Posted by lae2 on October 13, 2021 at 17:59:58:
Discuss the anatomy of the midgut and superior mesenteric artery, including viscera, mesenteries, vasculature, innervation, lymphatics and relationships.
Discuss the anatomy of the hindgut and inferior mesenteric artery, including viscera, mesenteries, vasculature, innervation, lymphatics and relationships.
True False Questions
The midgut begins immediately distal to the major duodenal papilla and ends immediately proximal to the distal one-third of the transverse colon.
The hepatic flexure is at the L2 vertebral level and the splenic flexure is at the L1 vertebral level.
The ascending and descending colon are retroperitoneal and the transverse colon is intraperitoneal.
The middle colic and left colic arteries anastomose within the transverse mesocolon.
The superior anterior posterior pancreaticoduodenal arteries anastomose with the inferior anterior posterior pancreaticoduodenal arteries at a location immediately distal to the major duodenal papilla.
Lymphatic drainage from the right colic flexure is toward superior mesenteric nodes, whereas lymphatic drainage from the left colic flexure is toward inferior mesenteric nodes.
The most distal location along the alimentary canal that vagal nerve derived fibers of the superior mesenteric plexus drive peristalsis is immediately proximal to the distal one-third of the transverse colon.
The superior mesenteric artery, once passing through the pancreatic incisure, then passes anterior to the left renal vein and anterior to the horizontal duodenum.
The ligament of Treitz is a hybrid ligament having skeleton muscle innervated by the phrenic nerve and smooth muscle innervated by sympathetic nerves.
Gastrointestinal bleeding proximal to the ligament of Treitz is defined an upper gastrointestinal bleed, whereas gastrointestinal bleeding distal to the ligament of Treitz is defined as a lower gastrointestinal bleed.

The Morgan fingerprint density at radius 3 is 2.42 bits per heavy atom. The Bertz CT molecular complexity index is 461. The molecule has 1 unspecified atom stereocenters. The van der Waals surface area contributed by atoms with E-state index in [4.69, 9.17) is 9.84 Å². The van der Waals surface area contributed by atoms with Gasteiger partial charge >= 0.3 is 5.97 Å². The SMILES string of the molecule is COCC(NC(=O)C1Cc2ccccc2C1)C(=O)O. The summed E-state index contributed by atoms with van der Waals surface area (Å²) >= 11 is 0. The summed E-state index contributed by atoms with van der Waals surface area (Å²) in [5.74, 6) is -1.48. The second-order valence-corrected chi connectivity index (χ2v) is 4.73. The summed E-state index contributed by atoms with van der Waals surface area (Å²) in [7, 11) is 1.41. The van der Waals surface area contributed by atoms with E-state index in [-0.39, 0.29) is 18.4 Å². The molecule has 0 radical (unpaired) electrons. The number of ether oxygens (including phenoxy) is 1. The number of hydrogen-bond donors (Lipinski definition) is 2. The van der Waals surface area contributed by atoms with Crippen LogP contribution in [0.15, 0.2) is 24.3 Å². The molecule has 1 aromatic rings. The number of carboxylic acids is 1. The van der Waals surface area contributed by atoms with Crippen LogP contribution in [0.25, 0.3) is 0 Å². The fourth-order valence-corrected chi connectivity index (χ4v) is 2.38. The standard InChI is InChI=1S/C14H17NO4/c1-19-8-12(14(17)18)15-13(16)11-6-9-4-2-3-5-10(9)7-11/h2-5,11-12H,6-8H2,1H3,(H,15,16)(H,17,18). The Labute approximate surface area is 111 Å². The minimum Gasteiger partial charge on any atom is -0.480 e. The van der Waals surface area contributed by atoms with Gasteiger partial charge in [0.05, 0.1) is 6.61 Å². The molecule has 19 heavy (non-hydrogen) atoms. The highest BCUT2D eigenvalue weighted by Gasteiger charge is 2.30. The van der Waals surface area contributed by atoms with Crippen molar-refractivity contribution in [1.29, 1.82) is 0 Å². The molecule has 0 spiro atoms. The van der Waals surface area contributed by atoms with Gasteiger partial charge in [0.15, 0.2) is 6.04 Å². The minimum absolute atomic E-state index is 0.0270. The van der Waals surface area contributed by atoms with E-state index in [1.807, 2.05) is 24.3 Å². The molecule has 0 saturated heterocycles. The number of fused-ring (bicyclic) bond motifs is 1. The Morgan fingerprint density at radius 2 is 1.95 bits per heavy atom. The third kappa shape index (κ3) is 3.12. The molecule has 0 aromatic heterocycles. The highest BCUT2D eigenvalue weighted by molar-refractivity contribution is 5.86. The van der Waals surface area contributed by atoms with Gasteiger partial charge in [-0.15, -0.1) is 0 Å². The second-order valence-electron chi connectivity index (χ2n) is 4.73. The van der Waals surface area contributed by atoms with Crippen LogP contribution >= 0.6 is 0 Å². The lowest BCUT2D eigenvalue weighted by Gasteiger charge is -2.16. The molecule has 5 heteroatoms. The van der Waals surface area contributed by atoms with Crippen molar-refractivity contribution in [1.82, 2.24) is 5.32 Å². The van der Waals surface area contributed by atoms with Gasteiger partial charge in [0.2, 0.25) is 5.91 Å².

The ligament of Treitz suspends the duodenojejunal junction and may have a role in controlling gastrointestinal motility.
An abdominal aortic aneurysm may compress the left renal vein and the horizontal duodenum against the superior mesenteric artery (nutcracker syndrome) causing green vomitus and a swollen left scrotum.
Although the intestinal arcades provide anastomoses within the mesentery, the vasa recta are end arteries and thus, disruption of blood to the vasa recta arteries cause ischemic pain and possible necrosis.
The marginal artery of Drummond is fed by branches from the superior and inferior mesenteric arterial distributions.
The ileocolic artery follows a retroperitoneal pathway toward the ileocecal junction.
The appendicular artery, a branch of the ileocolic artery, travels through the mesoappendix.
The venous drainage of the midgut is by the superior mesenteric vein; a vein of the portal system.
The arterial blood supply to the hindgut is provided by the inferior mesenteric artery.
The most proximal location of the hindgut where stasis is driven by the inferior mesenteric plexus is immediately distal to the proximal two-thirds of the transverse colon.
The most distal location of the hindgut that stasis is driven by the inferior mesenteric plexus is near the dentate line of the anal canal.
The most proximal location along the hindgut where peristalsis is driven by fibers derived from pelvic splanchnic nerves is immediately distal to the proximal two-thirds of the transverse colon.
The most distal location along the hindgut where peristalsis is driven by fibers derived from pelvic splanchnic nerves is near the dentate line of the anal canal.
Lymphatic drainage of the anal canal proximal to the dentate line is to inferior mesenteric nodes and to internal iliac nodes (superior and middle rectal vessels).
Lymphatic drainage of the anal canal distal to the dentate line is to internal iliac nodes and to superficial inguinal nodes (inferior rectal and external pudendal vessels).
The right paracolic gutter provides a fluid pathway from the hepatorenal recess to the rectouterine pouch in the female and to the rectovesicle pouch in the male.
The left colic artery travels a retroperitoneal pathway toward splenic flexure and the enters the transverse mesocolon to become intraperitoneal.
The superior rectal artery, a terminal branch of the inferior mesenteric artery, crosses the pelvic brim and then divides into left and right superior rectal arteries.
The primary venous drainage of the hindgut is by way of the inferior mesenteric artery and is of the portal system.
Taenia coli, semilunar folds, and appendices epiploica are characteristics of the large intestine.
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